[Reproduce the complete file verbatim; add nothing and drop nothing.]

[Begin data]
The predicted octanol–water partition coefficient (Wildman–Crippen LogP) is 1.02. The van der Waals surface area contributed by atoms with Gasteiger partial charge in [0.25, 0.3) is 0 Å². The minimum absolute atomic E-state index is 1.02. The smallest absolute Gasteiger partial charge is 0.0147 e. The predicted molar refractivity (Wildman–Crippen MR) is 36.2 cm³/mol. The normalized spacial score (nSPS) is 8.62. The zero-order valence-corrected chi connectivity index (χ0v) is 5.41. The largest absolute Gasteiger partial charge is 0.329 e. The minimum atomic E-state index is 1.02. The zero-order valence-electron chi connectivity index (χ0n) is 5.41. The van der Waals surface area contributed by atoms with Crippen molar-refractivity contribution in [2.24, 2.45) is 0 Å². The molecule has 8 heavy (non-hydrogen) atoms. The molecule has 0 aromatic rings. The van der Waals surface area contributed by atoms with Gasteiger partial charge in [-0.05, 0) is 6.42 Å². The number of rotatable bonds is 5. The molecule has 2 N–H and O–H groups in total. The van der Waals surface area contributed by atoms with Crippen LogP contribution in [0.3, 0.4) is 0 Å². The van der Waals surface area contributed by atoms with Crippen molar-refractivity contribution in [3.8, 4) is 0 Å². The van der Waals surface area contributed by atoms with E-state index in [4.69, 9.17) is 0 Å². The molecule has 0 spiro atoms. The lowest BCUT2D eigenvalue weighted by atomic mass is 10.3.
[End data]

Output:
The predicted octanol–water partition coefficient (Wildman–Crippen LogP) is 1.02. The van der Waals surface area contributed by atoms with Gasteiger partial charge in [0.25, 0.3) is 0 Å². The minimum absolute atomic E-state index is 1.02. The smallest absolute Gasteiger partial charge is 0.0147 e. The predicted molar refractivity (Wildman–Crippen MR) is 36.2 cm³/mol. The normalized spacial score (nSPS) is 8.62. The zero-order valence-corrected chi connectivity index (χ0v) is 5.41. The largest absolute Gasteiger partial charge is 0.329 e. The minimum atomic E-state index is 1.02. The zero-order valence-electron chi connectivity index (χ0n) is 5.41. The van der Waals surface area contributed by atoms with Crippen molar-refractivity contribution in [2.24, 2.45) is 0 Å². The molecule has 8 heavy (non-hydrogen) atoms. The molecule has 0 aromatic rings. The van der Waals surface area contributed by atoms with Gasteiger partial charge in [-0.05, 0) is 6.42 Å². The number of rotatable bonds is 5. The molecule has 2 N–H and O–H groups in total. The van der Waals surface area contributed by atoms with Crippen LogP contribution in [0.3, 0.4) is 0 Å². The van der Waals surface area contributed by atoms with Crippen molar-refractivity contribution in [3.8, 4) is 0 Å². The van der Waals surface area contributed by atoms with E-state index in [4.69, 9.17) is 0 Å². The molecule has 0 spiro atoms. The lowest BCUT2D eigenvalue weighted by atomic mass is 10.3.